What Are Language Families? Part II: Hereditary Messiness

Sam Quillen
6 min readFeb 1, 2024

Of the 7,000 or so languages that exist in the world today, most belong to larger families. In Part I, we explored how this works through the example of the Indo-European family, the most prolific of them all. But although we can trace the roots of modern tongues back into prehistory, five thousand years of trade, war, and cultural entropy can make things complicated.

I commented last week that, while working in Pakistan, I have noticed some traces of commonality between Urdu and English. Indeed, they are distant cousins in the Indo-European family, their speakers having parted ways around 3,500 years ago (roughly twice as much divergence as the Romance languages have from one another).

But although many Pakistanis know some English, few are aware of this. Everyone knows that their languages are related to India’s (also in the Indo-Aryan branch), and a bit more distantly to Iran’s (of its own eponymous branch). Many also feel a kinship to Arabic. This is natural — Pakistani languages (each province has its own) have a lot of Arabic words, and use a Persian-adapted version of the Arabic alphabet. But, as it turns out, each of these clues is a linguistic red herring.

I have some issues with this map, but it is generally sound.

Arabic (in its manifold varieties) is actually the principal member of the Afro-Asiatic family (in a more Biblical age, this was known as the Hamito-Semitic family). Its closest living cousin, albeit a harshly estranged one, is Hebrew, which is approximately as close to Arabic as German is to English. Others include Aramaic, the lingua franca of the ancient Near East and native tongue of Jesus; the languages of Ethiopia and Somalia; and Berber, of the mountain tribes of North Africa.

These languages are known, among other things, for grammars based on consonant triplets. In Arabic, for example, kitab is “book,” kutub is “books,” kataba is “to write,” and maktaba is “library.” The triplet S-L-M has to do with peace, which gives us Arabic salam, Hebrew shalom (if only the two could get on the same page), and Amharic selami.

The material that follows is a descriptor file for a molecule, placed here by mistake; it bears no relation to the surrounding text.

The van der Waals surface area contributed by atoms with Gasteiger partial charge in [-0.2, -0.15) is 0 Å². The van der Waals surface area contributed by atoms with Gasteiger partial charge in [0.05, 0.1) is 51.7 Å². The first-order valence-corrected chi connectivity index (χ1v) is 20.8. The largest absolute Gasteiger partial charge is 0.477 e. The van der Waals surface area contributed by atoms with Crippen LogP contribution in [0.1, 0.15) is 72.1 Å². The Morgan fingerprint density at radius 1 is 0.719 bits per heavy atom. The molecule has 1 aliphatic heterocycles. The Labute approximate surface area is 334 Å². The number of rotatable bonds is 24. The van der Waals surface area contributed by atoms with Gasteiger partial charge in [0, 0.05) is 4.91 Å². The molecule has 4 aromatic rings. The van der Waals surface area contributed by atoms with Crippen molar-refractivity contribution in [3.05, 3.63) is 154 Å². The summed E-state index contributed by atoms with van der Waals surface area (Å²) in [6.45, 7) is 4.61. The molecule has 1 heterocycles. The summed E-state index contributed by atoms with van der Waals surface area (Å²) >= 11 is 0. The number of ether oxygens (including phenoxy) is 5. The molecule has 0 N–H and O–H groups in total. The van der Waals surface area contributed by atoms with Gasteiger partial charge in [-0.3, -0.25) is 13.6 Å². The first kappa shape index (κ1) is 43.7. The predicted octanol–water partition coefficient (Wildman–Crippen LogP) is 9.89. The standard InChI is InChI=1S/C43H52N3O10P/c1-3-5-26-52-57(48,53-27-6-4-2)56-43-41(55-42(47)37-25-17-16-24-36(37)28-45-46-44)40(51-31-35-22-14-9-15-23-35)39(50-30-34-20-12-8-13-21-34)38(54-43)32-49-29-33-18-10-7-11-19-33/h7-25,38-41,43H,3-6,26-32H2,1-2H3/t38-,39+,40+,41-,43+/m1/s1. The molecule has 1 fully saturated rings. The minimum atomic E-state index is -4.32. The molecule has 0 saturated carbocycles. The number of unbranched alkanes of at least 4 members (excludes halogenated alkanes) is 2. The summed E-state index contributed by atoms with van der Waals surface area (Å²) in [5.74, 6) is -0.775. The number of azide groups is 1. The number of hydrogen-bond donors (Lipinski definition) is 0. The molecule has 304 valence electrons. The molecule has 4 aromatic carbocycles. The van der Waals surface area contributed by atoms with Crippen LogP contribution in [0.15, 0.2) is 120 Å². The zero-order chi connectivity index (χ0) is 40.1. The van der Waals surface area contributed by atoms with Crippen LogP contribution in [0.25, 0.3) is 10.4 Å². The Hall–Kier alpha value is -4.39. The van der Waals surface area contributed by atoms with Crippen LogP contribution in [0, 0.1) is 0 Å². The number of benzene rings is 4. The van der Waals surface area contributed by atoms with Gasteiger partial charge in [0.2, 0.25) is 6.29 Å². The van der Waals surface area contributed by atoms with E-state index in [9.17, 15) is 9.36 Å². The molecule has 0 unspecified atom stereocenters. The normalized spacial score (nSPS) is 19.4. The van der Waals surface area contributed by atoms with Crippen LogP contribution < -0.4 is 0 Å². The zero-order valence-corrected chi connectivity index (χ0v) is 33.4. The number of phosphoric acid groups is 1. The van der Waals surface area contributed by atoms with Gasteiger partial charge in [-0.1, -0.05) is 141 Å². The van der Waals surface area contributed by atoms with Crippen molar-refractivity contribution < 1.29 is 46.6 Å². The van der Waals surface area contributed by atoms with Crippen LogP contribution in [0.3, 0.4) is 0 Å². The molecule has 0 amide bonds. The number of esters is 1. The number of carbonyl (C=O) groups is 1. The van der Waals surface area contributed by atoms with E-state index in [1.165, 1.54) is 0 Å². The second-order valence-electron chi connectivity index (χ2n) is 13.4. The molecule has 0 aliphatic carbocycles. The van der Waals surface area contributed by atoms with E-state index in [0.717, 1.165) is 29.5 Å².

For whatever reason, this is the preferred family of a certain monotheistic deity. Divine favour did relatively little to spread Hebrew’s influence, and even less for Aramaic, whose speakers mostly drifted over to Arabic in the Middle Ages. But it did propel Arabic to world prominence. However, the proliferation of Arabic’s vocabulary and script from Morocco to the Indies actually says nothing about linguistic kinship.

Unlike spoken language, writing is not hardwired into the human brain. It is a cultural phenomenon, adopted for historic, rather than natural, reasons. While spoken languages reveal a people’s racial kinship, written ones speak to political, economic, and cultural dominance.

This temple in Seoul is adorned with Chinese characters, whereas modern signage is in the native Hangul script the nation adopted in the 20th Century. (Photo credit: University of Notre Dame.)

In medieval Europe, barbarian peoples like the English and Germans adopted the Latin alphabet (and Slavs the Greek one) for their entirely un-Latin languages. Likewise, in the age when Islamic empires dominated that part of the world, many nations adopted the Arabic alphabet to write their own languages.

The process had a close parallel farther east. There, China reigned supreme. The budding nations of Japan, Korea, and Dai Viet (Vietnam) fell into its orbit, and, in spite of the fact that their languages were as unrelated to Chinese as English is, adopted the Chinese script. Such a process is never smooth. But it is particularly so when one is dealing with a system that requires memorising thousands of unique characters that make no allowance for the complicated grammatical inflections that pervade Japanese and Korean.

In Northern Europe, scribes developed the letters K, Y (both known to the Romans but used mainly for Greek words), and J (invented by Charlemagne’s brightest as a lowercase I) to express sounds that existed in their languages but not in Latin. Iranians, never keen to let the Arabs have the last word, developed their own flowing version of the Arabic script, which ended up being more popular with non-Afro-Asiatic languages than the original. Meanwhile, in Japan, they had to invent two entire parallel writing systems, katakana and hiragana, to be used alongside Chinese character kanji.